The death of American George Floyd last week and ensuing protests in the United States are a sobering reminder of Australia’s own shameful record on Indigenous deaths in custody.
Since the conclusion of the Royal Commission into Aboriginal Deaths in Custody in 1991, more than 420 people have died in police custody without a single conviction recorded and Indigenous people remain grossly over-represented in Australia’s prison system. Amnesty International Australia continues to call for independent and transparent investigation of such incidents.
“We stand in solidarity with Mr Floyd’s family and the families of all the other unarmed people of colour who have died in police custody,” Amnesty International Australia National Director, Sam Klintworth, said.
“But to think this is a problem ‘over there’ and that Australia is free of the kind of racialised violence making international headlines, is to fundamentally misunderstand the issues in our back yard.
To think this is a problem ‘over there’ and that Australia is free of the kind of racialised violence making international headlines, is to fundamentally misunderstand the issues in our back yard.Amnesty International Australia National Director, Sam Klintworth.
“Australia has a shameful record in its treatment of Indigenous people in custody, and has compounded the trauma of dispossession by allowing kids as young as 10 to be locked up, condemning them to the brualising effect of the youth detention system which sees children caught in the quicksand of the justice system, instead of with family in community.”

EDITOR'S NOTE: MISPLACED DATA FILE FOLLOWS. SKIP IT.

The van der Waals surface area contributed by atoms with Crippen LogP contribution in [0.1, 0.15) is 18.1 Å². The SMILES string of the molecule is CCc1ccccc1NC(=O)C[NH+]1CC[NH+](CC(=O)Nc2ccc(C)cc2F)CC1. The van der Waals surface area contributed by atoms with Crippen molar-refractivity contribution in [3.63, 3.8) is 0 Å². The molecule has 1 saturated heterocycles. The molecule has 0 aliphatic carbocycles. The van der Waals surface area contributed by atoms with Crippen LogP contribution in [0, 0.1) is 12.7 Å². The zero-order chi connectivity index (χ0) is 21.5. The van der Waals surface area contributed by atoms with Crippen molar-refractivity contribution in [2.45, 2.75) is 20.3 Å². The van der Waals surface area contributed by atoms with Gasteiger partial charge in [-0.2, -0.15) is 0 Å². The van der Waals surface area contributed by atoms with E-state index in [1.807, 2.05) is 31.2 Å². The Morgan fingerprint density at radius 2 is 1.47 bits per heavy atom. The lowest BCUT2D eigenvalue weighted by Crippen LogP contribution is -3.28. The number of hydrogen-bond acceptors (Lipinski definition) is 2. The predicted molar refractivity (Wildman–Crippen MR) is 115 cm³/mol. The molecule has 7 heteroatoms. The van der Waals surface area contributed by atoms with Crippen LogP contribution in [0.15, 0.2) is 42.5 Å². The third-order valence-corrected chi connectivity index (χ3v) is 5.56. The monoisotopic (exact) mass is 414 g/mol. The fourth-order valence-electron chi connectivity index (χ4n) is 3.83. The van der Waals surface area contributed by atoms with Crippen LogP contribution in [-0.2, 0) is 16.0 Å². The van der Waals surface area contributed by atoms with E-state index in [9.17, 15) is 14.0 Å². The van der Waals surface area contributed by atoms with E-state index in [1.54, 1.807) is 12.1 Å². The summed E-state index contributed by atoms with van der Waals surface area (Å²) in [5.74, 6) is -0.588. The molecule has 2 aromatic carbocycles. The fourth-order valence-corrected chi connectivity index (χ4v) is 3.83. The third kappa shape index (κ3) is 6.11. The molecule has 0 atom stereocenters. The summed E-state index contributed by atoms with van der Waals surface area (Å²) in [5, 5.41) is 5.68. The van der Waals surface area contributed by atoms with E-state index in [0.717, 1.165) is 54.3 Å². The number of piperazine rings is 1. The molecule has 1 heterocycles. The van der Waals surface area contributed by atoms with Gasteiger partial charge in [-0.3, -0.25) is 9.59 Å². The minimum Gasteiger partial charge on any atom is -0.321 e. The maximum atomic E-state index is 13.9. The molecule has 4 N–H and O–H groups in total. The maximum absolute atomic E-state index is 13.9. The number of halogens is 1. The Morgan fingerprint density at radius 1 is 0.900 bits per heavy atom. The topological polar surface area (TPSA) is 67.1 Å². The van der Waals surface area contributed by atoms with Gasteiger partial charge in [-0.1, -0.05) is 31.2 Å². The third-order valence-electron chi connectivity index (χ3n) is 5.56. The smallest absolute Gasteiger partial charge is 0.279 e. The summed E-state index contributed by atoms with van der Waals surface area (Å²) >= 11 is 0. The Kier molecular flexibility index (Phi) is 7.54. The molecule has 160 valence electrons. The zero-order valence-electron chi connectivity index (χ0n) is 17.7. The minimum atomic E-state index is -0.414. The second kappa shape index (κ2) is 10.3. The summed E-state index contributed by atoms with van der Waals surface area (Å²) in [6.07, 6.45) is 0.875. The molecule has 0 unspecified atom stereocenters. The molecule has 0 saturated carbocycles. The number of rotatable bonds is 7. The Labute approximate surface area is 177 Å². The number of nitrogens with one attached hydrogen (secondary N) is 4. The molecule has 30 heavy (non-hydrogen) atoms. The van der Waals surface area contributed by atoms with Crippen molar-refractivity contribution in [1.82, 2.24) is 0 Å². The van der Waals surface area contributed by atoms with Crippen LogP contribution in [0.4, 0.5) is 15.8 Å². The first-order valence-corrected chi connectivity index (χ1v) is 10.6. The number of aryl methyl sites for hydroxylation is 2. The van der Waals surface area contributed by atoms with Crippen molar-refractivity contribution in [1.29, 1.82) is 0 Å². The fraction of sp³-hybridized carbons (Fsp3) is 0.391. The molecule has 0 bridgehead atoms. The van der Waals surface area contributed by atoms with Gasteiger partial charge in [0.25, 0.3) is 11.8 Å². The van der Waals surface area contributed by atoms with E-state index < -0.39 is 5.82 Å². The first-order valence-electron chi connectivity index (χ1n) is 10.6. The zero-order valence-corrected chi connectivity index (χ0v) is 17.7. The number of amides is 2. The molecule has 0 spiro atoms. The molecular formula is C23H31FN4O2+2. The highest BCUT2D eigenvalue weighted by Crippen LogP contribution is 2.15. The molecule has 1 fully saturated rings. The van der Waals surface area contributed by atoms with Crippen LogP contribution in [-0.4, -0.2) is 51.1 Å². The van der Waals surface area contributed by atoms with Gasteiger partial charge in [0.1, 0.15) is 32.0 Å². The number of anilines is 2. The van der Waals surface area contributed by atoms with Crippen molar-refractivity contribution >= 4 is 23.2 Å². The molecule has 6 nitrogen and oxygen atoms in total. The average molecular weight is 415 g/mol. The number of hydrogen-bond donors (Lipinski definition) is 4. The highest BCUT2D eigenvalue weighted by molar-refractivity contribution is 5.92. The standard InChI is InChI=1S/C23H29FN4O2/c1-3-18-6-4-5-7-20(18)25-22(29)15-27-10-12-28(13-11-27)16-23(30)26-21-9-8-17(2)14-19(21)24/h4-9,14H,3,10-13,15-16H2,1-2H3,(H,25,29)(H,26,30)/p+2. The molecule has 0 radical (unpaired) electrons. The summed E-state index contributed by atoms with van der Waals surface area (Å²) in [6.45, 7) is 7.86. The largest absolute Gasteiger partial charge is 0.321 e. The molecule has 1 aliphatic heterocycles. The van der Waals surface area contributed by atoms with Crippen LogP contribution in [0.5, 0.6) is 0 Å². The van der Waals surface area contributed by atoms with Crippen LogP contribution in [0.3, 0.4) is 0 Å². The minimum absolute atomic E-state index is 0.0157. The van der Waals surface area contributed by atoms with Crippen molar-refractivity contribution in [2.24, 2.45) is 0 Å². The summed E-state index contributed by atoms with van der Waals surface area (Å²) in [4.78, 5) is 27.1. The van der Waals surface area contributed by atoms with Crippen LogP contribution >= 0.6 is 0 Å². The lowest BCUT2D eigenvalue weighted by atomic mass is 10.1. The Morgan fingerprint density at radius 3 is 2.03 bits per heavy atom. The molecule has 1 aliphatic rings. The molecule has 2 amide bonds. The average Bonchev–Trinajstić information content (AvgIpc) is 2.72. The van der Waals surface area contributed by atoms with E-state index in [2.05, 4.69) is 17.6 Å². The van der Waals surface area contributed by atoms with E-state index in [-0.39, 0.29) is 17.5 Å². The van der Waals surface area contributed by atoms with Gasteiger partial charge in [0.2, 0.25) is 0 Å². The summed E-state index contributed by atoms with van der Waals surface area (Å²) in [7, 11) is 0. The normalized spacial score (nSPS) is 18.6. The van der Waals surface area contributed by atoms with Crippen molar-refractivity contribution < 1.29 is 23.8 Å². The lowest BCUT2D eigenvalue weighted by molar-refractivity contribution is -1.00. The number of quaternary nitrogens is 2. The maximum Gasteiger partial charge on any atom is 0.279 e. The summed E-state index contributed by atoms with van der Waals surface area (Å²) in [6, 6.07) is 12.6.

Regarding the death of Mr Floyd and the subsequent protests in the United States, Amnesty International USA National Director of Research Rachel Ward, issued the following statement regarding the police response to nationwide protests:
“We call on the federal government and U.S. cities and states to act swiftly and meaningfully to address the root cause of these protests and take immediate measures to stop unlawful killings by police of Black people and others. Officers must be prosecuted, all U.S. states must pass laws to restrict the use of lethal force as a last resort to prevent an imminent threat to life, and Congress should pass the PEACE Act to create a federal standard and incentivise state reform.
“Racism and white supremacy are fuelling these killings and the police response to the protests. The federal government should set up a national commission to address all aspects of this crisis including killings by police, the right to protest and ending discrimination. President Trump must end his violent and discriminatory rhetoric and policies.
Additional research and statements from Amnesty International USA on policing, the right to protest, and developments in Minneapolis can be found below:
- Briefing: Good Practice for Law Enforcement Officials Policing Demonstrations
- Report: Deadly Force: Police Use of Lethal Force in the United States
- Press Release: Minneapolis Police Officer Must be Held Accountable for Use of Deadly Force
- Report: On the Streets of America: Human Rights Abuses in Ferguson
When courageous people protest, they make the world a better place. We must protect the right to protest wherever it is restricted and whenever it is at risk.